The French recently elected a new President. While most people were considering the global implications of the election, I was thinking about the role of the President of the French (Fifth) Republic. It is an interesting Executive role, and is one of only three of the major democracies that have an independent Executive, independent of the legislature. The other two are Russia and the United States.
There are many differences between the powers and roles of the Presidents of France, Russia and the United States but their independence from the legislature (National Assembly, Duma, and Congress) is very significant. An independent executive is inherently a more powerful position. Most democracies have some parliamentary variant where the executive is the leader of the majority party in Parliament, and senior members of the party hold Cabinet positions. The Prime Minister or Chancellor (in Germany) must therefore coordinate the various positions of the majority party (usually in the Cabinet) to reach a decision.
Independent executives have no such constraints. They hold office independent of whatever happens in the legislature. Control of the legislature could change; it makes no difference to the independent executive. Executive agencies and departments remain under the authority of the President. Most other Presidents in the world are purely figureheads, which is the reason you rarely hear or care about the election of the President of Germany, but you do hear about the election of the President of France, who is an independent executive and wields more power. The elections of Presidents Putin (Russia) and Bush’s successor will also be significant events for this same reason.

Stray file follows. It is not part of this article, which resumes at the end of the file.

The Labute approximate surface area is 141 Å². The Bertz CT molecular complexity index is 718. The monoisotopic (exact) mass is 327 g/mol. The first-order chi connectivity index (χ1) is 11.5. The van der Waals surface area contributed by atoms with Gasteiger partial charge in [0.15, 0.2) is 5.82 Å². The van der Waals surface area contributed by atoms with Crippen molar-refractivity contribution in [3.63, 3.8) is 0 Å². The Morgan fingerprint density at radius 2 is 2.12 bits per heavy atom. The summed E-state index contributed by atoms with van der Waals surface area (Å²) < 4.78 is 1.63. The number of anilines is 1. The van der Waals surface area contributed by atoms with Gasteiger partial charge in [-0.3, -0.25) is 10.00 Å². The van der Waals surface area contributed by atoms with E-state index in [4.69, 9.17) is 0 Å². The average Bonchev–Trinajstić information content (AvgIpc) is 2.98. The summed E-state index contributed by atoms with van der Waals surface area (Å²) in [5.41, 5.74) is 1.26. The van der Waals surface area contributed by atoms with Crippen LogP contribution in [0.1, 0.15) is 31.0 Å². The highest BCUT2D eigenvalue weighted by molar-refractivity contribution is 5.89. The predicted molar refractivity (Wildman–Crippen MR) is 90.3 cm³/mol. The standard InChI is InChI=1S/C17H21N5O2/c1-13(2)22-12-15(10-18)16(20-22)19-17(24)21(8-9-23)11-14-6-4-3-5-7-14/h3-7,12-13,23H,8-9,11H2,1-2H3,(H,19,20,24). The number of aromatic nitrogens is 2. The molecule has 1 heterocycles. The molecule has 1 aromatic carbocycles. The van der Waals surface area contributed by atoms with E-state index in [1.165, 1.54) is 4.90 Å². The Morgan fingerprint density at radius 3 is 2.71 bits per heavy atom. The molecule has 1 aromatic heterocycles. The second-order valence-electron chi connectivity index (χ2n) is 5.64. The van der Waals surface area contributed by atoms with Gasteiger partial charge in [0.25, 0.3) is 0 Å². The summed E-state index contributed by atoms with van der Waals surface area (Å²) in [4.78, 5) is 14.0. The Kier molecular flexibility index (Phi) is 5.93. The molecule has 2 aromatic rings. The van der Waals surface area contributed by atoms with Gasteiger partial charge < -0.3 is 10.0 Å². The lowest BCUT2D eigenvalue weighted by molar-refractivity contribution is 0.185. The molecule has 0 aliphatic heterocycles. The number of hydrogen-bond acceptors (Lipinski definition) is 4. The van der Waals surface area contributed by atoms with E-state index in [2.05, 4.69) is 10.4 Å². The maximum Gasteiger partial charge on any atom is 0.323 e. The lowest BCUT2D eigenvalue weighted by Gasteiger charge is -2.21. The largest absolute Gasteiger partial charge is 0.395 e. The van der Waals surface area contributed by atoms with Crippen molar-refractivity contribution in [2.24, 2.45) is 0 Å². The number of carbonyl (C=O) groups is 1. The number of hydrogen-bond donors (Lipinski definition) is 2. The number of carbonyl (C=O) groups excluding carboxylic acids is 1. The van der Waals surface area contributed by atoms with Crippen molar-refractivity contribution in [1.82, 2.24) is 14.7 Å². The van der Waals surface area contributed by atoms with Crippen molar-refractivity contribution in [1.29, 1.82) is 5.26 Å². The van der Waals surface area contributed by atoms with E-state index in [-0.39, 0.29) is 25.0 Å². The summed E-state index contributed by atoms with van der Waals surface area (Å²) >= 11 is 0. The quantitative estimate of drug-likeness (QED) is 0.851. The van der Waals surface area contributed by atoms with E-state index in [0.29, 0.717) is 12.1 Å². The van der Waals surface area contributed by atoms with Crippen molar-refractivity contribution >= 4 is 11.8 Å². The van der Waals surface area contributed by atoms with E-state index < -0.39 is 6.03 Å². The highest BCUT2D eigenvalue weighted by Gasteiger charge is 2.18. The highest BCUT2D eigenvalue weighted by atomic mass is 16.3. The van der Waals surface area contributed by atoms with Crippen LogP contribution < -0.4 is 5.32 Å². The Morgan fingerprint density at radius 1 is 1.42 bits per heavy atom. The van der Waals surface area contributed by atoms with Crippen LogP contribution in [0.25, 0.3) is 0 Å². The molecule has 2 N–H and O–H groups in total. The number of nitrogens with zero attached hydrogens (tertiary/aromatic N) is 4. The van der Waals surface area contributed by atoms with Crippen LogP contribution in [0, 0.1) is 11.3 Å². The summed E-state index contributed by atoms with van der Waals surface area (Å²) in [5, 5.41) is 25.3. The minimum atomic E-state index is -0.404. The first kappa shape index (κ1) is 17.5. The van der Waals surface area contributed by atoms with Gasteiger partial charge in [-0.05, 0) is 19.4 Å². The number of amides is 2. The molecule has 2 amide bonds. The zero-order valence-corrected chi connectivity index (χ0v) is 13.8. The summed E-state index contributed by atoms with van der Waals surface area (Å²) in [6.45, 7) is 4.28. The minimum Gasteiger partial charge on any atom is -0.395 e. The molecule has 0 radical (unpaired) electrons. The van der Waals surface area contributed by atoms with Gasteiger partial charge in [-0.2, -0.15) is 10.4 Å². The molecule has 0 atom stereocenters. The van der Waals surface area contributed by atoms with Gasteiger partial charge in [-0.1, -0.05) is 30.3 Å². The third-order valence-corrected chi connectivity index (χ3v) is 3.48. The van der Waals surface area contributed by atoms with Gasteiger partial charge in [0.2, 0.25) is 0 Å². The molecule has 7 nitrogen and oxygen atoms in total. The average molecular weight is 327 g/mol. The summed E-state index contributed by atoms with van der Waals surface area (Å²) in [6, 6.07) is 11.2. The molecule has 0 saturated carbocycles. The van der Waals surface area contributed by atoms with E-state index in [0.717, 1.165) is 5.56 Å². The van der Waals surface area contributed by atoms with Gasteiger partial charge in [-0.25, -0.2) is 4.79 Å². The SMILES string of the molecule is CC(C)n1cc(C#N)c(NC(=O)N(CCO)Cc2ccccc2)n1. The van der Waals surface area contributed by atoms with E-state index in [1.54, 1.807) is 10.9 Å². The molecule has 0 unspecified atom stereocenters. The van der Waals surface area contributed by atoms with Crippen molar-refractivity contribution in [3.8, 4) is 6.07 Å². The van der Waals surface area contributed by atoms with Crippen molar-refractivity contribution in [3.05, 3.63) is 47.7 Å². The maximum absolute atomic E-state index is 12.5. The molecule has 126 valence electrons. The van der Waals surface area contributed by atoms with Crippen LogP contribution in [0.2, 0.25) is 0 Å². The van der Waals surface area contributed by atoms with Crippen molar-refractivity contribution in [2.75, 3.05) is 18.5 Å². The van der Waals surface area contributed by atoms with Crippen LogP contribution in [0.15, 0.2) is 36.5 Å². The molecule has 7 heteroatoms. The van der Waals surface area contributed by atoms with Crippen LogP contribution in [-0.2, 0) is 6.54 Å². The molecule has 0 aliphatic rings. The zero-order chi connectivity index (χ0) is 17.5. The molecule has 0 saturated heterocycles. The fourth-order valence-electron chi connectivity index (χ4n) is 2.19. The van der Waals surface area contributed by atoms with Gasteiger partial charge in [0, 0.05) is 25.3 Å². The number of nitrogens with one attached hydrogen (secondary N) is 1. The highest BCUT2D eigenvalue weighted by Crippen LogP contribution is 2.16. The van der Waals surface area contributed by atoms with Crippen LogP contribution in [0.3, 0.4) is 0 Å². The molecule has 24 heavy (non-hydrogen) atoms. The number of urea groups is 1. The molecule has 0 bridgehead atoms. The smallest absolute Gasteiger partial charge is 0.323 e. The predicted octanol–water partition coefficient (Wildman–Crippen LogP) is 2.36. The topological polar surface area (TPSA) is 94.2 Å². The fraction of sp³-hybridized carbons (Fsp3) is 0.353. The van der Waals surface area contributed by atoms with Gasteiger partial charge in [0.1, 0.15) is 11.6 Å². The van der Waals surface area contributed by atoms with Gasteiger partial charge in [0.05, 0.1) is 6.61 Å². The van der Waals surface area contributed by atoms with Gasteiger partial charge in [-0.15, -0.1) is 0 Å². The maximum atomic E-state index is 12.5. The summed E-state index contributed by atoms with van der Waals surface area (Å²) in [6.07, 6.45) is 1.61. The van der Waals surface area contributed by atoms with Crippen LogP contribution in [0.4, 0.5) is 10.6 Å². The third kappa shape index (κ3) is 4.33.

A powerful independent executive usually has some sort of system of checks on his/her authority. The U.S. Constitution’s most famous creation is its unique system of checks and balances. Recent Congressional changes has brought into view a number of different mechanisms Congress has at is disposal to check Presidential authority.
The most basic check on Presidential authority lies in the creation of statutory authority. Outside of powers allocated by the Constitution, every other power the President has comes from statutes (law) approved by Congress. For over 200 years Congress has been allocating all kinds of authority to the President. This check on authority however can be subject to all kinds of interpretation. The President may maintain he already has the authority to do something and goes ahead and does it. This has happened in recent cases relating to intelligence gathering authority. Sometimes Congress maintains the statute requires the President to do something that the President does not. For example the Clean Air Act (the Supreme Court recently ruled) requires the Environmental Protection Agency (EPA) to monitor certain particulate emissions from power plants. The EPA (an Executive Agency) didn’t think it had that authority.
In most cases, the statutory authority is fairly broad, giving the President wide latitude to administer some program or agency. Of course, any changes in Presidential authority would require the approval of the President too, as he has the right to veto legislation (Congress could over-ride the veto, but this is rare).